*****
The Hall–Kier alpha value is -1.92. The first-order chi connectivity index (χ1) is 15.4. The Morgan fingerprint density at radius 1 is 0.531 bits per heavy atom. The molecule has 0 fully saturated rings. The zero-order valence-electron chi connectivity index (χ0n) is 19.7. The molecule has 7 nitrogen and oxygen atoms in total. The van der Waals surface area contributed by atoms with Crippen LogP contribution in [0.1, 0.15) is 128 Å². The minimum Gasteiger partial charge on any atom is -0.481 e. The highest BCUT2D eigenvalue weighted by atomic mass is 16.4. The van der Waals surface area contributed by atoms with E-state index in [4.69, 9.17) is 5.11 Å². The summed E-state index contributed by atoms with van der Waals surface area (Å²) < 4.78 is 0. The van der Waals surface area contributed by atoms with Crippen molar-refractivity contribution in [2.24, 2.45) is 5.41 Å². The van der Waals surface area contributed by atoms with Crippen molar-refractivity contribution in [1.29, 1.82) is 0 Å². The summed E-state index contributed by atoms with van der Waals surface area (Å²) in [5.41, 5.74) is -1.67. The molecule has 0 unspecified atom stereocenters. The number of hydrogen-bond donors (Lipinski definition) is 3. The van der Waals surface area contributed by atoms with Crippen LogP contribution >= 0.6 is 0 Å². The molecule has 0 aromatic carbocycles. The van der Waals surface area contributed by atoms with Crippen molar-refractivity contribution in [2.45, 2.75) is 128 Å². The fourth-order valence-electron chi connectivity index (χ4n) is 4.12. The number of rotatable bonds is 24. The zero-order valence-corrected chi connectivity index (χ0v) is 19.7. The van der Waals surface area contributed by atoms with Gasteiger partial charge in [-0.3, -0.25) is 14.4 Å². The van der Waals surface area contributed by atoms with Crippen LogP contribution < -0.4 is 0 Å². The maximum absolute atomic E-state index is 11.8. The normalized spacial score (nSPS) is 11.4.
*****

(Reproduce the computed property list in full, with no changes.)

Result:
The Hall–Kier alpha value is -1.92. The first-order chi connectivity index (χ1) is 15.4. The Morgan fingerprint density at radius 1 is 0.531 bits per heavy atom. The molecule has 0 fully saturated rings. The zero-order valence-electron chi connectivity index (χ0n) is 19.7. The molecule has 7 nitrogen and oxygen atoms in total. The van der Waals surface area contributed by atoms with Crippen LogP contribution in [0.1, 0.15) is 128 Å². The minimum Gasteiger partial charge on any atom is -0.481 e. The highest BCUT2D eigenvalue weighted by atomic mass is 16.4. The van der Waals surface area contributed by atoms with E-state index in [4.69, 9.17) is 5.11 Å². The summed E-state index contributed by atoms with van der Waals surface area (Å²) < 4.78 is 0. The van der Waals surface area contributed by atoms with Crippen molar-refractivity contribution in [2.24, 2.45) is 5.41 Å². The van der Waals surface area contributed by atoms with Crippen molar-refractivity contribution in [1.29, 1.82) is 0 Å². The summed E-state index contributed by atoms with van der Waals surface area (Å²) in [5.41, 5.74) is -1.67. The molecule has 0 unspecified atom stereocenters. The number of hydrogen-bond donors (Lipinski definition) is 3. The van der Waals surface area contributed by atoms with Crippen LogP contribution >= 0.6 is 0 Å². The molecule has 0 aromatic carbocycles. The van der Waals surface area contributed by atoms with Crippen molar-refractivity contribution in [2.45, 2.75) is 128 Å². The fourth-order valence-electron chi connectivity index (χ4n) is 4.12. The number of rotatable bonds is 24. The zero-order valence-corrected chi connectivity index (χ0v) is 19.7. The van der Waals surface area contributed by atoms with Gasteiger partial charge in [-0.3, -0.25) is 14.4 Å². The van der Waals surface area contributed by atoms with Crippen LogP contribution < -0.4 is 0 Å². The maximum absolute atomic E-state index is 11.8. The normalized spacial score (nSPS) is 11.4.